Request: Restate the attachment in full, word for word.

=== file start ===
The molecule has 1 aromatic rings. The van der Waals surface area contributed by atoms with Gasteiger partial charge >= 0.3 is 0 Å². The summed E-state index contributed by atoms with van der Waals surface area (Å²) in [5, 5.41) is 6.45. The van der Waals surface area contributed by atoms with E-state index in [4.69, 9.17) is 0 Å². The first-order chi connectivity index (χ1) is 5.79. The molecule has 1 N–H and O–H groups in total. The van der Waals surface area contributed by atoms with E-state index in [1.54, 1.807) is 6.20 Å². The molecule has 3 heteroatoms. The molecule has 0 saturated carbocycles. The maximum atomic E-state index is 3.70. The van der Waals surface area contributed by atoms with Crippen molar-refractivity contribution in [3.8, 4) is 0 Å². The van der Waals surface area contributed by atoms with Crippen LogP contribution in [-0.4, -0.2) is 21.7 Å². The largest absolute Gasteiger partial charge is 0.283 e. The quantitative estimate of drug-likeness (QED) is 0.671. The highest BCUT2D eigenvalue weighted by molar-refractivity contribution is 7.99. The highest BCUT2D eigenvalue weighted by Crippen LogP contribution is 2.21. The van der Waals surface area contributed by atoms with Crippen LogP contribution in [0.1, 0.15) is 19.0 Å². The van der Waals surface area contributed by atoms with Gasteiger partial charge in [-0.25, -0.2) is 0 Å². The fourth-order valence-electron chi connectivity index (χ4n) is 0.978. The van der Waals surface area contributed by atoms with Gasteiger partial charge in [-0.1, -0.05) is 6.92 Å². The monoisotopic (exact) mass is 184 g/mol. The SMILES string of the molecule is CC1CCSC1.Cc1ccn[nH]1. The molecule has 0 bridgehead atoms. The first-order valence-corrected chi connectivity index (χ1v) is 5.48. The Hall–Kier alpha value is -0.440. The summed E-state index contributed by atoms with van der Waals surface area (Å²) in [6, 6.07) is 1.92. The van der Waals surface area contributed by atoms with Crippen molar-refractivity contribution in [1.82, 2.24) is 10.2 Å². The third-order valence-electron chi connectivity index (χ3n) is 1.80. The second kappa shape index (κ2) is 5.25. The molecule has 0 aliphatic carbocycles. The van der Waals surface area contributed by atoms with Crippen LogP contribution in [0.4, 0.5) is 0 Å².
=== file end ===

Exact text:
The molecule has 1 aromatic rings. The van der Waals surface area contributed by atoms with Gasteiger partial charge >= 0.3 is 0 Å². The summed E-state index contributed by atoms with van der Waals surface area (Å²) in [5, 5.41) is 6.45. The van der Waals surface area contributed by atoms with E-state index in [4.69, 9.17) is 0 Å². The first-order chi connectivity index (χ1) is 5.79. The molecule has 1 N–H and O–H groups in total. The van der Waals surface area contributed by atoms with E-state index in [1.54, 1.807) is 6.20 Å². The molecule has 3 heteroatoms. The molecule has 0 saturated carbocycles. The maximum atomic E-state index is 3.70. The van der Waals surface area contributed by atoms with Crippen molar-refractivity contribution in [3.8, 4) is 0 Å². The van der Waals surface area contributed by atoms with Crippen LogP contribution in [-0.4, -0.2) is 21.7 Å². The largest absolute Gasteiger partial charge is 0.283 e. The quantitative estimate of drug-likeness (QED) is 0.671. The highest BCUT2D eigenvalue weighted by molar-refractivity contribution is 7.99. The highest BCUT2D eigenvalue weighted by Crippen LogP contribution is 2.21. The van der Waals surface area contributed by atoms with Crippen LogP contribution in [0.1, 0.15) is 19.0 Å². The van der Waals surface area contributed by atoms with Gasteiger partial charge in [-0.25, -0.2) is 0 Å². The fourth-order valence-electron chi connectivity index (χ4n) is 0.978. The van der Waals surface area contributed by atoms with Gasteiger partial charge in [-0.1, -0.05) is 6.92 Å². The monoisotopic (exact) mass is 184 g/mol. The SMILES string of the molecule is CC1CCSC1.Cc1ccn[nH]1. The molecule has 0 bridgehead atoms. The first-order valence-corrected chi connectivity index (χ1v) is 5.48. The Hall–Kier alpha value is -0.440. The summed E-state index contributed by atoms with van der Waals surface area (Å²) in [6, 6.07) is 1.92. The van der Waals surface area contributed by atoms with Crippen molar-refractivity contribution in [1.82, 2.24) is 10.2 Å². The third-order valence-electron chi connectivity index (χ3n) is 1.80. The second kappa shape index (κ2) is 5.25. The molecule has 0 aliphatic carbocycles. The van der Waals surface area contributed by atoms with Crippen LogP contribution in [0.4, 0.5) is 0 Å².